The Taste of Others
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|The Taste of Others|
|French||Le goût des autres|
|Directed by||Agnès Jaoui|
|Produced by||Christian Bérard|
|Written by||Agnès Jaoui|
|Music by||Jean-Charles Jarrel|
|Edited by||Hervé de Luze|
|Budget||$10.2 million |
|Box office||$23.6 million |
The Taste of Others (French: Le Goût des autres [lə ɡu dez‿otʁ]) is a 2000 French film. It was directed by Agnès Jaoui, and written by her and Jean-Pierre Bacri. It stars Jean-Pierre Bacri, Anne Alvaro, Alain Chabat, Agnès Jaoui, Gérard Lanvin and Christiane Millet.
Castella (Bacri) owns a steel factory. He is told that in order to conduct a business with a group of Iranians, he must learn English, so he hires Clara (Alvaro) to teach him. His wife, Angelique (Millet), is an interior decorator who loves her dog and is in the process of working on her sister-in-law's apartment. The couple go to the theatre, where their niece is performing in a production of Bérénice, accompanied by the driver, Bruno (Chabat), and Castella's temporary bodyguard, Franck (Lanvin). While there, he sees Clara, who is an actress. Meanwhile, we learn from Franck and Bruno's conversation that the former was a police officer. After working tirelessly with his partner towards bringing down a seemingly untouchable criminal, their investigation was abruptly ended. Franck had finally suffered enough corruption and quit the force, while the partner he respected never spoke a word about it.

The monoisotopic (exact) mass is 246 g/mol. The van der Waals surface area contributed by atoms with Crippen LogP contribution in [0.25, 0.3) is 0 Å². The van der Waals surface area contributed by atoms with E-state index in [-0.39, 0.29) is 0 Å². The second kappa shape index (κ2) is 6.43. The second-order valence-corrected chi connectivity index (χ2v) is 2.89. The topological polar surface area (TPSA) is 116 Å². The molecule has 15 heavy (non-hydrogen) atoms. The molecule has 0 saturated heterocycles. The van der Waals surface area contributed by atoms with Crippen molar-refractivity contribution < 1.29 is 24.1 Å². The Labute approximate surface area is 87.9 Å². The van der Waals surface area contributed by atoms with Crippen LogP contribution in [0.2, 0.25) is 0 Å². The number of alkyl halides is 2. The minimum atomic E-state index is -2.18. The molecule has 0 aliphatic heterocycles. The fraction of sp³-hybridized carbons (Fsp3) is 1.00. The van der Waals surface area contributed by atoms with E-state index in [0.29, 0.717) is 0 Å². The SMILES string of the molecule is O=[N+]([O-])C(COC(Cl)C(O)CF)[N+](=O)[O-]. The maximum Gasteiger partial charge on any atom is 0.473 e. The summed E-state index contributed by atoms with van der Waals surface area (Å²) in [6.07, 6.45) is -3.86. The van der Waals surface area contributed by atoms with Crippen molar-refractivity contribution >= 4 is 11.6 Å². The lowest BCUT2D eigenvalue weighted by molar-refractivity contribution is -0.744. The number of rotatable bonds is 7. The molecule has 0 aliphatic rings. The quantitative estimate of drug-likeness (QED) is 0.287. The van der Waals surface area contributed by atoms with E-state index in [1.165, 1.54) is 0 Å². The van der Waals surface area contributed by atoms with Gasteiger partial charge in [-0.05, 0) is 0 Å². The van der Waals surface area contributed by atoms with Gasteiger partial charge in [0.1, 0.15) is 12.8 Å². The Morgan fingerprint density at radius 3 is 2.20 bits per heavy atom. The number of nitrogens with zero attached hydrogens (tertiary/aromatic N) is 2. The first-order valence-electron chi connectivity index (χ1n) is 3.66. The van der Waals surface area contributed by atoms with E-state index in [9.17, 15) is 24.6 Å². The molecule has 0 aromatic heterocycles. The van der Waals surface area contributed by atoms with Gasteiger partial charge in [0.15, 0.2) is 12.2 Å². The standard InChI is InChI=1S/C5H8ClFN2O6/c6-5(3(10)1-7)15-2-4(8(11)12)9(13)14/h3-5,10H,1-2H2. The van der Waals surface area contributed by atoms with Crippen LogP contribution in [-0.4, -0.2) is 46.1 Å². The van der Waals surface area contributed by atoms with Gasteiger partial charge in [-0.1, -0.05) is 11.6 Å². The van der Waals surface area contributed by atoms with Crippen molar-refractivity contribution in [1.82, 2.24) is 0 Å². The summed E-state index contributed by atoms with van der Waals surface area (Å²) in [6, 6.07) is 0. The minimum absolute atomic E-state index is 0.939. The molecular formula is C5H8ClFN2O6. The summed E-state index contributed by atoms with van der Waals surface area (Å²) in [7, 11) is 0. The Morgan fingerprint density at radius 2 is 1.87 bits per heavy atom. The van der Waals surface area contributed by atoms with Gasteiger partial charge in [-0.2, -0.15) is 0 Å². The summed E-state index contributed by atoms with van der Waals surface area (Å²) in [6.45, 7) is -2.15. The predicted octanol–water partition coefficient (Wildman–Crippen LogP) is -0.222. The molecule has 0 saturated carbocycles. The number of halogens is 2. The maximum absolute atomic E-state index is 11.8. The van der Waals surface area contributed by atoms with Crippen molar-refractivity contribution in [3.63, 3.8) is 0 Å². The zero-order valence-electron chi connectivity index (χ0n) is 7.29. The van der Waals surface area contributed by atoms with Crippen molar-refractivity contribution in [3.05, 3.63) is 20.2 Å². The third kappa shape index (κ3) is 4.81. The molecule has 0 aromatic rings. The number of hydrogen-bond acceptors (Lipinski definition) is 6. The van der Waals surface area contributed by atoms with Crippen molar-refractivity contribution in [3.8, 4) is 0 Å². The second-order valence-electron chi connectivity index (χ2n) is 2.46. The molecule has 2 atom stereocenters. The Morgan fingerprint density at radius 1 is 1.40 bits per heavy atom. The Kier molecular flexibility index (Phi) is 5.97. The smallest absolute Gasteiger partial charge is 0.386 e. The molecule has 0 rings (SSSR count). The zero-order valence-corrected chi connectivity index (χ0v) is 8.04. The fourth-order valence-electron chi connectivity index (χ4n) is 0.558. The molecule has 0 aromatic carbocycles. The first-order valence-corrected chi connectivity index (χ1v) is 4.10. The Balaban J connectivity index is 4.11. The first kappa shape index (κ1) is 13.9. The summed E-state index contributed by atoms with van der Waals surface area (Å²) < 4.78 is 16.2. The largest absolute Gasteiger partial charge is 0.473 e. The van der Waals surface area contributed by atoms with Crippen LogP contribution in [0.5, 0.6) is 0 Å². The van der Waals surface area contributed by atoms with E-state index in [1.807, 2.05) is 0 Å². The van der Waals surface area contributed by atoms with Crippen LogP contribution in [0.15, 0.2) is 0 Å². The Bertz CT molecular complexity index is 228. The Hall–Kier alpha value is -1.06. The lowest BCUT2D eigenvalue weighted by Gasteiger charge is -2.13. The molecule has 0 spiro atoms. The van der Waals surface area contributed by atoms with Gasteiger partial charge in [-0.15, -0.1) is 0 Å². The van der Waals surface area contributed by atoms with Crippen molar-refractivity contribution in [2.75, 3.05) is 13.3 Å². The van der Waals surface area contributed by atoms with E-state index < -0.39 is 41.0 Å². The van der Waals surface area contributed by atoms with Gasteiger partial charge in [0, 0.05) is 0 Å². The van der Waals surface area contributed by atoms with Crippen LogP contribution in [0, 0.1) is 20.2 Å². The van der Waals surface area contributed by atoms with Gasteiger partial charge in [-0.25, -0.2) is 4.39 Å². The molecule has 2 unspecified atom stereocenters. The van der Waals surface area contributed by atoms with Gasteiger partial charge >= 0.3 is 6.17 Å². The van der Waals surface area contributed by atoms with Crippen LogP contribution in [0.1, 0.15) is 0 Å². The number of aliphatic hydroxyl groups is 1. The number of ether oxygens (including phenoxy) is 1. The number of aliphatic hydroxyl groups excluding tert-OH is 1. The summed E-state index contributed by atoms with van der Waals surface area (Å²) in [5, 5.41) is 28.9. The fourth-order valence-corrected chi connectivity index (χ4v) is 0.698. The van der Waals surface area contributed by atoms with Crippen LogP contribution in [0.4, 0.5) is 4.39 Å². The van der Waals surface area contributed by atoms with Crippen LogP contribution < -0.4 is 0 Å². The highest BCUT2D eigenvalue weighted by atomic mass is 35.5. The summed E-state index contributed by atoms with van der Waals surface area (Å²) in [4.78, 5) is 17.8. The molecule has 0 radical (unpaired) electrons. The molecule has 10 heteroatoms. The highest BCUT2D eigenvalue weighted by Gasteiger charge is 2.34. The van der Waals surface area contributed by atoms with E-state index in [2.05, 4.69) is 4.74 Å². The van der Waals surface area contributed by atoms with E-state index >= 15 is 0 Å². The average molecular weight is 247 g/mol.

Franck sends Bruno to the bar to buy cigarettes. The barmaid, Manie (Jaoui), remembers having had sex with Bruno, but Bruno regrets that he does not remember her.
Bérénice over, Clara goes to the bar with her friends, including Antoine and Valerie, and their conversation reveals that she is afraid of never working again; after all, she is forty years old. Bruno, whose fiancé is doing an internship in the United States, spends the night with Manie, who, it turns out, sells drugs on the side and is frequently visited by clients. Franck meets Manie through Bruno and they start a relationship.
Previously uninterested in theater and reluctant about seeing a play rather than having dinner in a restaurant, Castella attends another of Clara's performance and develops a fascination with her bohemian lifestyle. He joins her and her friends for lunch and attends an art show where he buys a piece. However, his cultural ignorance and general roughness makes him a laughingstock. At the bar with Clara's friends, they joke with him that Henrik Ibsen is a great comic playwright, as well as other dramatists like Tennessee Williams. Clara confides to her friend Manie that Castella is thick.
Castella's English is poor at first, but he soon makes progress. He and Clara move the classes from his office to an English tea room, and to mark his progress, he writes an awkward poem dedicated to Clara; however, he is dismayed when she says that she does not share the feelings expressed in his poem. One day she waits at the tea room and he doesn't show up. Throughout the film, Bruno practices his flute, which he plays in a band. Later, he gently complains to Manie that he hasn't received news from his girlfriend who has gone to the US for an internship. Finally, the girlfriend tells him that she has, like him, slept with someone else, and also wants to stay in the States. Manie has now developed an intense affair with Franck, to the point that they speak of marriage—jokingly, they say. However, Franck reveals himself to be more and more angry and bothered regarding Manie's drug dealing, which proves to finally end their relationship.